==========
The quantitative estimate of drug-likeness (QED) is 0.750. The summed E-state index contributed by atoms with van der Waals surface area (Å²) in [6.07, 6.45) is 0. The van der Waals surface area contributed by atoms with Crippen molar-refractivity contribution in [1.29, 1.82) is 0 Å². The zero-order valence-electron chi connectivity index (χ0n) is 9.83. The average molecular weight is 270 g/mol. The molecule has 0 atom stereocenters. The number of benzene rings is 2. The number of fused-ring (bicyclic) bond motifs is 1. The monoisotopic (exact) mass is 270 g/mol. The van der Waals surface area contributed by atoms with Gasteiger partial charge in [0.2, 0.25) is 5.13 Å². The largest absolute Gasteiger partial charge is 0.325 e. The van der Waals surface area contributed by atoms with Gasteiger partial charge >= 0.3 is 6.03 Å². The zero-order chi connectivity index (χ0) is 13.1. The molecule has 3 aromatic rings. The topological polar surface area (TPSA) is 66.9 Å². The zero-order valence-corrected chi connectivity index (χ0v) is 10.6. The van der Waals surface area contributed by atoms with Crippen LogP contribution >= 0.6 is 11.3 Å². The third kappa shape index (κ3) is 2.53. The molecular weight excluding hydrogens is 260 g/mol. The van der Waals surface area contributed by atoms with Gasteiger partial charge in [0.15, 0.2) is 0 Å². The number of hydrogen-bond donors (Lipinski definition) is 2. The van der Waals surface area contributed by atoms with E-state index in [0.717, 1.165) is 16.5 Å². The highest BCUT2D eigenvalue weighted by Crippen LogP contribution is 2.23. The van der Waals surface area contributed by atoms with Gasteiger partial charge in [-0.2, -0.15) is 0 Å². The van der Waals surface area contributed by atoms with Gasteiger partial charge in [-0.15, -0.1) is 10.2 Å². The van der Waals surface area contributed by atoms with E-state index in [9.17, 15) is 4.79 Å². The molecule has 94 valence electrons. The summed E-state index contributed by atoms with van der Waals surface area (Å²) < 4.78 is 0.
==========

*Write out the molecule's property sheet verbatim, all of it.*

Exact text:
The quantitative estimate of drug-likeness (QED) is 0.750. The summed E-state index contributed by atoms with van der Waals surface area (Å²) in [6.07, 6.45) is 0. The van der Waals surface area contributed by atoms with Crippen molar-refractivity contribution in [1.29, 1.82) is 0 Å². The zero-order valence-electron chi connectivity index (χ0n) is 9.83. The average molecular weight is 270 g/mol. The molecule has 0 atom stereocenters. The number of benzene rings is 2. The number of fused-ring (bicyclic) bond motifs is 1. The monoisotopic (exact) mass is 270 g/mol. The van der Waals surface area contributed by atoms with Gasteiger partial charge in [0.2, 0.25) is 5.13 Å². The largest absolute Gasteiger partial charge is 0.325 e. The van der Waals surface area contributed by atoms with Gasteiger partial charge >= 0.3 is 6.03 Å². The zero-order chi connectivity index (χ0) is 13.1. The molecule has 3 aromatic rings. The topological polar surface area (TPSA) is 66.9 Å². The zero-order valence-corrected chi connectivity index (χ0v) is 10.6. The van der Waals surface area contributed by atoms with Crippen LogP contribution >= 0.6 is 11.3 Å². The third kappa shape index (κ3) is 2.53. The molecular weight excluding hydrogens is 260 g/mol. The van der Waals surface area contributed by atoms with Gasteiger partial charge in [0.15, 0.2) is 0 Å². The number of hydrogen-bond donors (Lipinski definition) is 2. The van der Waals surface area contributed by atoms with E-state index in [0.717, 1.165) is 16.5 Å². The highest BCUT2D eigenvalue weighted by Crippen LogP contribution is 2.23. The van der Waals surface area contributed by atoms with Gasteiger partial charge in [-0.2, -0.15) is 0 Å². The van der Waals surface area contributed by atoms with Gasteiger partial charge in [-0.15, -0.1) is 10.2 Å². The van der Waals surface area contributed by atoms with E-state index in [9.17, 15) is 4.79 Å². The molecule has 94 valence electrons. The summed E-state index contributed by atoms with van der Waals surface area (Å²) < 4.78 is 0.